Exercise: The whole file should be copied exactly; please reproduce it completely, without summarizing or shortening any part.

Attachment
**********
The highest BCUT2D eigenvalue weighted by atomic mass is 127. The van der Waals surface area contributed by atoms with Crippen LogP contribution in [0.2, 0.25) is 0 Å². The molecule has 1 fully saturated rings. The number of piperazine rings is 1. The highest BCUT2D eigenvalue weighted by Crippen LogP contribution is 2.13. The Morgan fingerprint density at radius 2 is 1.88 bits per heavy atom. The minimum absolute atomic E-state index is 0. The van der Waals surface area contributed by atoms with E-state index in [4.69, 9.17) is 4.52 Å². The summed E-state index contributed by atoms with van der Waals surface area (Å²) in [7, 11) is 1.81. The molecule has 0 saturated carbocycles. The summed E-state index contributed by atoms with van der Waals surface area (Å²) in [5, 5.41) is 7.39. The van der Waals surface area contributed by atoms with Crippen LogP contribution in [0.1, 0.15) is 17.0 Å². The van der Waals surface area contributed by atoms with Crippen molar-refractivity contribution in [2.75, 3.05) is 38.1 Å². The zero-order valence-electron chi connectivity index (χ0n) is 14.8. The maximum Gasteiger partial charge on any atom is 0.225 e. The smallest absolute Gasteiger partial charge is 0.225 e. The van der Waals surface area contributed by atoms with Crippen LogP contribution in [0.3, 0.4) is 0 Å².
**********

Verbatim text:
The highest BCUT2D eigenvalue weighted by atomic mass is 127. The van der Waals surface area contributed by atoms with Crippen LogP contribution in [0.2, 0.25) is 0 Å². The molecule has 1 fully saturated rings. The number of piperazine rings is 1. The highest BCUT2D eigenvalue weighted by Crippen LogP contribution is 2.13. The Morgan fingerprint density at radius 2 is 1.88 bits per heavy atom. The minimum absolute atomic E-state index is 0. The van der Waals surface area contributed by atoms with E-state index in [4.69, 9.17) is 4.52 Å². The summed E-state index contributed by atoms with van der Waals surface area (Å²) in [7, 11) is 1.81. The molecule has 0 saturated carbocycles. The summed E-state index contributed by atoms with van der Waals surface area (Å²) in [5, 5.41) is 7.39. The van der Waals surface area contributed by atoms with Crippen LogP contribution in [0.1, 0.15) is 17.0 Å². The van der Waals surface area contributed by atoms with Crippen molar-refractivity contribution in [2.75, 3.05) is 38.1 Å². The zero-order valence-electron chi connectivity index (χ0n) is 14.8. The maximum Gasteiger partial charge on any atom is 0.225 e. The smallest absolute Gasteiger partial charge is 0.225 e. The van der Waals surface area contributed by atoms with Crippen LogP contribution in [0.3, 0.4) is 0 Å².